Roush Review: Go on a Great Escape With 'Miss Fisher'
The only tears you're likely to leak are of laughter in Miss Fisher and the Crypt of Tears, Acorn TV's feature-length comeback for the glamorous Australian snoop, back on the scene after a five-year absence. Because no matter how high the body count, pistol-packing fashion-plate lady detective Phryne "Frannie" Fisher (Essie Davis) is still a Jazz Age delight. (The first three seasons are streaming exclusively on Acorn.)
Miss Fisher is a mistress of all trades — in one scene, she's a daring aviatrix; in another a master fencer, to name just a few tricks up her stylish sleeves.
And she's not above making an irreverent spectacle of herself from the opening scene, when she manages to elude the entire police force of British-occupied Palestine in a rollicking street chase. Or as the incorrigible flirt, who leaves behind a trail of broken hearts, later remembers this adventure, "I was dancing with the undesirables, and I found several of them to be quite desirable."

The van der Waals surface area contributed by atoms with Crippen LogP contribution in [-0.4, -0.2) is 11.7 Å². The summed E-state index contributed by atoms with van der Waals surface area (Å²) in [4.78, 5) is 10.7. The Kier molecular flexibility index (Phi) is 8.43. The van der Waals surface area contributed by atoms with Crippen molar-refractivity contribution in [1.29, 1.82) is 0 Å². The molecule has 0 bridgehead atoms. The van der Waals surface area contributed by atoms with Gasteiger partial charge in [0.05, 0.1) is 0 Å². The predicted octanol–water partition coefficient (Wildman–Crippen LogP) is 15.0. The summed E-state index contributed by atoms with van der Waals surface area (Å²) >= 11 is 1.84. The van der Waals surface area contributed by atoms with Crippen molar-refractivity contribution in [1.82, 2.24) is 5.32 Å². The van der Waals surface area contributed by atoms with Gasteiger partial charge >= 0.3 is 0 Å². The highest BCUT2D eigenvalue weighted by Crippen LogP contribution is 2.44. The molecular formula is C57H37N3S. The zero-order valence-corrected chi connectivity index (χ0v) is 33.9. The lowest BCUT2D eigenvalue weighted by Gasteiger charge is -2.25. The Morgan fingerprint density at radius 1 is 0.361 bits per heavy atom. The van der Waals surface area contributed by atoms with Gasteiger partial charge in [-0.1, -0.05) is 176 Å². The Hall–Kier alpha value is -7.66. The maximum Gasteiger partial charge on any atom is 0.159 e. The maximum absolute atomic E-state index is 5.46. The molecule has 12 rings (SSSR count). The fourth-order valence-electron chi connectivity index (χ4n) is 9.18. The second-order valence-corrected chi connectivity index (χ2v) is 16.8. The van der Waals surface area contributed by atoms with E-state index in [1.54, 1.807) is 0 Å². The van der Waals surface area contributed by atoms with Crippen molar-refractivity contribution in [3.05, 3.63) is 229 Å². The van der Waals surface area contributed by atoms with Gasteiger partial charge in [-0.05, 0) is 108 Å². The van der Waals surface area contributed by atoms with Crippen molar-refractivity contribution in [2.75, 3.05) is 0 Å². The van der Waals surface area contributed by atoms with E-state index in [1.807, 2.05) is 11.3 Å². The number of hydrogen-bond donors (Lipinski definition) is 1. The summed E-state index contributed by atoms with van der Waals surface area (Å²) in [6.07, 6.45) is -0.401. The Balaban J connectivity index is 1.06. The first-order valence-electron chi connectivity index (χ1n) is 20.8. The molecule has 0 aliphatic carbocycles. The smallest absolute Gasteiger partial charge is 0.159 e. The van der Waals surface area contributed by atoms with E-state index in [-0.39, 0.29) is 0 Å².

When the action shifts from 1929 Palestine to a London estate where an Agatha Christie-like murder ensues, it's not long before a London copper laments, "Wherever you go, trouble follows." Her fans would expect nothing less, and this madcap escapade of cheerfully preposterous and absurdly colorful escapism will not disappoint.
Before it's over, the desert beckons again, and Miss Fisher finds herself embroiled in a mystery involving giant emeralds, the massacre of a Bedouin tribe and an ancient curse linked to Alexander the Great. Does any of this ruffle her cool composure? Surely you jest — although that's really her department. Little wonder Detective Inspector Jack Robinson (Nathan Page), who follows her all the way from Down Under, is so smitten.
Who wouldn't be?
Miss Fisher and the Crypt of Tears, Movie Premiere, Monday, March 23, Acorn TV